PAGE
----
Right now I'm starting to wonder if Amy has Aspergers Syndrome and am hoping to get her assessed this summer.  Luckily, Lyla is enrolled into a study of younger siblings of Autistic children so her development is being monitored very closely and will be until she's 5 years old or older.  So at least if something shows up, we can react to it much quicker.  The Dr. that's head of the study in this region told me that she's very interested in studying girls because they often get missed from a diagnosis of Autism because they can be very high functioning.  After I explained to the Dr., during Lyla's last assessment, of how Amy behaves, she was interested in seeing her as well.  Even though I'm grateful for this opportunity, it's disheartening to think that this Dr. thinks there might be something more going on then ADHD.

It breaks my heart to hear on the news that they've finally confirmed that Autism is genetic.  It just makes me worry so much for Lyla because she is my last baby and I want so much for her to be "normal".  It also makes me wonder if I had known about Ian's condition before I got pregnant, if I would've even thought of having another child.  But now I can't imagine my life without my Lyla and I'll accept her the way she is or whatever way she grows up to be, just like I've had to with my other children.  It's not easy being the mother of these children but again, is it easy to be the mother of "typical" children?  Obviously, I don't have a clue!


Monday, June 21, 2010

Amy's birth story

When I was 22 I felt it was time for a baby. My ex had gotten out of the military to pursue a career with computers which at the time was a very promising opportunity. We moved back to PEI for him to go to school and I was working for the family business. Because of my diabetes I wanted to have children while I was young because I felt the older I got, the more likely complications would arise and lower my chances of having a healthy pregnancy.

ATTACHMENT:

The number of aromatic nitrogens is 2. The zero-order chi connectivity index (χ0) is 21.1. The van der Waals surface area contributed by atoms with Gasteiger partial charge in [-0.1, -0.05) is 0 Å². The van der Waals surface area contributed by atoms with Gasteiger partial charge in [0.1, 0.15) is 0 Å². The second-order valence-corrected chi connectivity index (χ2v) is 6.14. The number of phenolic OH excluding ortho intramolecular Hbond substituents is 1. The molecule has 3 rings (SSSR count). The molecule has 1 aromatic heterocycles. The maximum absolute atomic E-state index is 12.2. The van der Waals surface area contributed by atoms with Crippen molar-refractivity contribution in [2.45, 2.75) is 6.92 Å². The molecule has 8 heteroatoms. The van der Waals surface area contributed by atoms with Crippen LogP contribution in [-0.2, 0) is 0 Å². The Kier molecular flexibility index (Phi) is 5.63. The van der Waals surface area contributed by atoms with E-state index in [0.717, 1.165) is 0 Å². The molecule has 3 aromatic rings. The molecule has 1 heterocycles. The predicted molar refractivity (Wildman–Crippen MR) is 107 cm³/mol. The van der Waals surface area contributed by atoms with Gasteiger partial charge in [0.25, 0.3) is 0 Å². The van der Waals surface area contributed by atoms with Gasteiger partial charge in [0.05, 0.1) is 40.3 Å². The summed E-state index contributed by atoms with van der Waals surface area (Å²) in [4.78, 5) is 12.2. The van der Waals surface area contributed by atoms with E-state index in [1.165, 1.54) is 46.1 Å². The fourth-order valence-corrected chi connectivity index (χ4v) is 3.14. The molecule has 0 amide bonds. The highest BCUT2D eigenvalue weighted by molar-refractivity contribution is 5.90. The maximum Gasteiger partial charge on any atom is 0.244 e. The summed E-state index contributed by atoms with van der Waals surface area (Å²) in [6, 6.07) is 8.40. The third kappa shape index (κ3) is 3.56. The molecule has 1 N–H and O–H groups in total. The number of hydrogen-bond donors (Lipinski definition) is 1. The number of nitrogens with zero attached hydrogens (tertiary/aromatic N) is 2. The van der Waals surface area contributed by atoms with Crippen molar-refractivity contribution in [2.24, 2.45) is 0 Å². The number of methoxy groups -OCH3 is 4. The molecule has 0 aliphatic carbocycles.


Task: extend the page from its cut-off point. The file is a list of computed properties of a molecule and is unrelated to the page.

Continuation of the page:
Within two months I was pregnant. I didn't tell my Dr. I was planning it, I didn't think I needed to and at the time I was on multiple injections of insulin to control my blood sugars. It was a pretty easy pregnancy at first, I was only sick in the mornings before I ate anything, then once I threw up it was over for the day. One night when I was 29 weeks pregnant (I think) I started having irregular contractions. I went to the hospital with my mother, sister and ex and they figured I was in preterm labour, but it was still pretty weak. They gave me medication to mature the baby's lungs and stop the contractions. Then they sent me over to Halifax at what was then known as the Grace Hospital for Women. Then started the barrage of specialists, an OB/GYN who specialized in high risk pregnancies which included diabetic mothers, an endocrinologist, a diabetic nurse, the dietitian and a physical therapist. They did stop the labour but now were working on treating my diabetes and getting it under better control.